The August 1 shareholder meeting at Fiat SpA concluded with a two-third majority in favor of the planned merger between the Italian automaker and its US subsidiary Chrysler Group LLC.
While chief executive officer Sergio Marchionne was confident of the positive result, about 8% of the shareholders present at the meeting voted against the merger. Now, minutes of the proceeds also show us who were the actual shareholders that voted for or against.
Norway’s sovereign wealth fund, Norges Bank, owning a 2.15% stake, was the biggest single shareholder to vote against the planned merger, followed by People’s Bank of China (2% stake). Among the ones voting for the merger was the Vanguard International Growth Fund, which commends a 2.4% stake. Of course, the biggest Fiat shareholder is the holding group Exor, owned by the Agnelli family – which has a 30 % stake.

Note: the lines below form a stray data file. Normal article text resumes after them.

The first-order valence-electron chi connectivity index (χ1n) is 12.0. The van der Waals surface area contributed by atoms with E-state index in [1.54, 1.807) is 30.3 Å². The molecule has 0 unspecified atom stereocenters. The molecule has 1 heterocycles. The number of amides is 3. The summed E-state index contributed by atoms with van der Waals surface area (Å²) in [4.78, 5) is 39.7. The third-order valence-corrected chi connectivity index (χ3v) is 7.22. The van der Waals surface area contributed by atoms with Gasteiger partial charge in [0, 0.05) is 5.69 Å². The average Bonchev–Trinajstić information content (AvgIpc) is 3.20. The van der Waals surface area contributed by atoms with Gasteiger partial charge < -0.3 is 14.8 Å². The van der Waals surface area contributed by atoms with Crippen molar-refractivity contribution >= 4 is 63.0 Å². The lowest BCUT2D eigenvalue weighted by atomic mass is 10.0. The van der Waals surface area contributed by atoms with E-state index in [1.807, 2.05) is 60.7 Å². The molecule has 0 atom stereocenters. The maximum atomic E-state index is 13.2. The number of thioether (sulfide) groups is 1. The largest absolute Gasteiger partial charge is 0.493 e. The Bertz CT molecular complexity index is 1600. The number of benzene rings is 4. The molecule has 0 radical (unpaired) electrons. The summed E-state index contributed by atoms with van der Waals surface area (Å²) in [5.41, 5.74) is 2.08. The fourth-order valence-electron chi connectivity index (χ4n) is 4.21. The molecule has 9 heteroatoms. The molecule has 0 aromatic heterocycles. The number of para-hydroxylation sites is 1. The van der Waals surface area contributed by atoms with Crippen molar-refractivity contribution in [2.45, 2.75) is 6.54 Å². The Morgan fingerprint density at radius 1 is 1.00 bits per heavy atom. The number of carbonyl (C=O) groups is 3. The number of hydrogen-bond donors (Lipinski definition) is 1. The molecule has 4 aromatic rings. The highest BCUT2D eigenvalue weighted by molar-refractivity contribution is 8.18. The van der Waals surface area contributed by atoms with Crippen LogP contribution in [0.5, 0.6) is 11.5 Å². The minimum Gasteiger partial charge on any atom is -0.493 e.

The merger is still endangered because of the right to sell back shares to Fiat by dissenting investors. The Italian law allows them to exercise the right because the company plans to move away from its current Italian headquarters to London, UK. In order for the deal to fall apart, just over 5% of the shares (at an exit price of 7.727 euros) need to be sold back to Fiat – which would equate to a payment of more than 500 million euros ($668 million).
Via Automotive News Europe
by Aurel Niculescu
) - Friday, August 8th, 2014 - filed under Chrysler
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